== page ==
The world of SHADOWBOX exists before photography became commonplace – but only just. Below is the very first photograph, of anywhere, ever, taken in the late 1820s:
Joseph Nicéphore Niépce captured the scene with a camera obscura focused onto a pewter plate coated with Bitumen of Judea, a naturally occurring asphalt.
“Boulevard du Temple“, a daguerreotype made by Louis Daguerre in 1838, is generally accepted as the earliest photograph to include people. It depicts a boot-black with a customer on a street corner in Paris. If you look down in the bottom right-hand corner, there’s a tiny black figure with a stovepipe hat and his leg at an angle.
There’s an excellent analysis at alistairscott.com/daguerre/ including an account of how the photograph survived the bombing of Munich in 1940. If you follow the link and click on the picture over there, it will open up a larger version where you can see the details – the cobbles on the street surface, the awnings of the shops along the boulevard, the painted advertisement on the side of a building.
In addition, niepce-daguerre.com has a rather fabulous set of pictures showing the Boulevard du Temple location in 2002 and a set of maps, engravings from the period, and satellite photos. (Sadly, most of the site is in French so if you want to do more than just skim, the language may be a barrier. My school French from thirty years ago just about copes with the gist.)
Although Ramoneurs dates to 1850s, the Paris in the background is much the same as the Paris in the boot cleaner photo.
Other photos of Paris from this early period show the streets, the houses, rarely the people. This was due to the long exposure times required for the image to ‘take’ on the negative.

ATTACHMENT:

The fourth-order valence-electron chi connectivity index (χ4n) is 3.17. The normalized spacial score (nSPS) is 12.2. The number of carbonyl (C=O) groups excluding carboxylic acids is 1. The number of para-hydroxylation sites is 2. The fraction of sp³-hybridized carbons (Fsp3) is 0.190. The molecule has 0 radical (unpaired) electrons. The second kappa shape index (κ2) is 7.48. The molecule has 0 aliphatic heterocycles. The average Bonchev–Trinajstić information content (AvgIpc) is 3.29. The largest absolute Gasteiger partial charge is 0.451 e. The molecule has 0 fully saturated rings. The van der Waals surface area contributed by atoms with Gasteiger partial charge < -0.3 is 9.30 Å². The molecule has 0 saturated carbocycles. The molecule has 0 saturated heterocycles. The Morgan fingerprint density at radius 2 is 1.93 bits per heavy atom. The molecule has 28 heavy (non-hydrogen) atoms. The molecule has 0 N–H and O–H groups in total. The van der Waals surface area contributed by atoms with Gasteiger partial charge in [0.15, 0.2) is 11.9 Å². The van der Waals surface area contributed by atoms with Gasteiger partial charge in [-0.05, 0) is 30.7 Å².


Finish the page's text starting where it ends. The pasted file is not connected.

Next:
In my search for a copy of Ramoneurs I also came across another photo of the same trio, Trois ramoneurs au repos quai Bourbon, where the two figures on the right are seated facing the camera and the boy with the bag is staring out over the quai. Up to that point, you could be forgiven for thinking these chimney-sweeps weren’t so young, but go look at them sitting with their backs to the wall and see if you don’t agree: they’re just kids.
And while I know it’s another rebellion, another revolution, the image in this photograph is still relevant, 16 years after the June Rebellion which foreshadows the events of SHADOWBOX:
I could spend ages roaming around websites with early photographs. It’s a form of archaeology, after all – how the past actually looked, which we can use to compare with how the remains present themselves on the ground.
Taken twenty years after the events in SHADOWBOX, do these photographs show what Paris might have looked like, even a little, in 1832?
Next in the SHADOWBOX series: Camera Obscura.
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